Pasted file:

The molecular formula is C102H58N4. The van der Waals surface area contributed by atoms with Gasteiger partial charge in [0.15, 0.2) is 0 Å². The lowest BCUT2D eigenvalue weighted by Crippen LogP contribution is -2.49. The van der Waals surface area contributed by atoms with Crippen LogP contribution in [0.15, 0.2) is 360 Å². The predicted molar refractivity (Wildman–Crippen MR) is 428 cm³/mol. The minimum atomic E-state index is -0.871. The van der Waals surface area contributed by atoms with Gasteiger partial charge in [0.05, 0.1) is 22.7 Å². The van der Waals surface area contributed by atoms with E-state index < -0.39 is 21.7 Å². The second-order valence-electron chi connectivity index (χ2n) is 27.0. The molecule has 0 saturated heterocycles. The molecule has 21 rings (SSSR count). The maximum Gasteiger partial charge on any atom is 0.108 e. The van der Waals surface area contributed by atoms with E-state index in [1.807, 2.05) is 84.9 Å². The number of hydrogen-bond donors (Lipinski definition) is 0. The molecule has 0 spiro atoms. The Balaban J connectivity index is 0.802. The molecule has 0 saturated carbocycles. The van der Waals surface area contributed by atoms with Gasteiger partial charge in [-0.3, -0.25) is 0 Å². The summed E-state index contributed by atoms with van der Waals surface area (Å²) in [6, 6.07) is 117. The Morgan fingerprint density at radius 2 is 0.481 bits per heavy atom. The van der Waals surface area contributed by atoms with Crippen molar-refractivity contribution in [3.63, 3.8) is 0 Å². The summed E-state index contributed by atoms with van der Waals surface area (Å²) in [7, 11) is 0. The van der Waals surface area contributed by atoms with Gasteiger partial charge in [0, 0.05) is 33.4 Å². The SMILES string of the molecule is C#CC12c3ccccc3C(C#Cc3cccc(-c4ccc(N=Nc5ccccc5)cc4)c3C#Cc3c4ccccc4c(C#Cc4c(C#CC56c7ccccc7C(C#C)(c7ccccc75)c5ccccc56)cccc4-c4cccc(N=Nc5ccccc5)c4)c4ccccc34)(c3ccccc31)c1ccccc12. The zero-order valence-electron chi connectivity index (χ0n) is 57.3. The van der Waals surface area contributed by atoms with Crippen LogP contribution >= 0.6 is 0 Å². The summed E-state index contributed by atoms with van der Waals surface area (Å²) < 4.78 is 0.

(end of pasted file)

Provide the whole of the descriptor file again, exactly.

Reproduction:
The molecular formula is C102H58N4. The van der Waals surface area contributed by atoms with Gasteiger partial charge in [0.15, 0.2) is 0 Å². The lowest BCUT2D eigenvalue weighted by Crippen LogP contribution is -2.49. The van der Waals surface area contributed by atoms with Crippen LogP contribution in [0.15, 0.2) is 360 Å². The predicted molar refractivity (Wildman–Crippen MR) is 428 cm³/mol. The minimum atomic E-state index is -0.871. The van der Waals surface area contributed by atoms with Gasteiger partial charge in [0.05, 0.1) is 22.7 Å². The van der Waals surface area contributed by atoms with E-state index < -0.39 is 21.7 Å². The second-order valence-electron chi connectivity index (χ2n) is 27.0. The molecule has 0 saturated heterocycles. The molecule has 21 rings (SSSR count). The maximum Gasteiger partial charge on any atom is 0.108 e. The van der Waals surface area contributed by atoms with E-state index in [1.807, 2.05) is 84.9 Å². The number of hydrogen-bond donors (Lipinski definition) is 0. The molecule has 0 spiro atoms. The Balaban J connectivity index is 0.802. The molecule has 0 saturated carbocycles. The van der Waals surface area contributed by atoms with Gasteiger partial charge in [-0.3, -0.25) is 0 Å². The summed E-state index contributed by atoms with van der Waals surface area (Å²) in [6, 6.07) is 117. The Morgan fingerprint density at radius 2 is 0.481 bits per heavy atom. The van der Waals surface area contributed by atoms with Crippen molar-refractivity contribution in [3.63, 3.8) is 0 Å². The summed E-state index contributed by atoms with van der Waals surface area (Å²) in [7, 11) is 0. The van der Waals surface area contributed by atoms with Gasteiger partial charge in [0, 0.05) is 33.4 Å². The SMILES string of the molecule is C#CC12c3ccccc3C(C#Cc3cccc(-c4ccc(N=Nc5ccccc5)cc4)c3C#Cc3c4ccccc4c(C#Cc4c(C#CC56c7ccccc7C(C#C)(c7ccccc75)c5ccccc56)cccc4-c4cccc(N=Nc5ccccc5)c4)c4ccccc34)(c3ccccc31)c1ccccc12. The zero-order valence-electron chi connectivity index (χ0n) is 57.3. The van der Waals surface area contributed by atoms with Crippen LogP contribution >= 0.6 is 0 Å². The summed E-state index contributed by atoms with van der Waals surface area (Å²) < 4.78 is 0.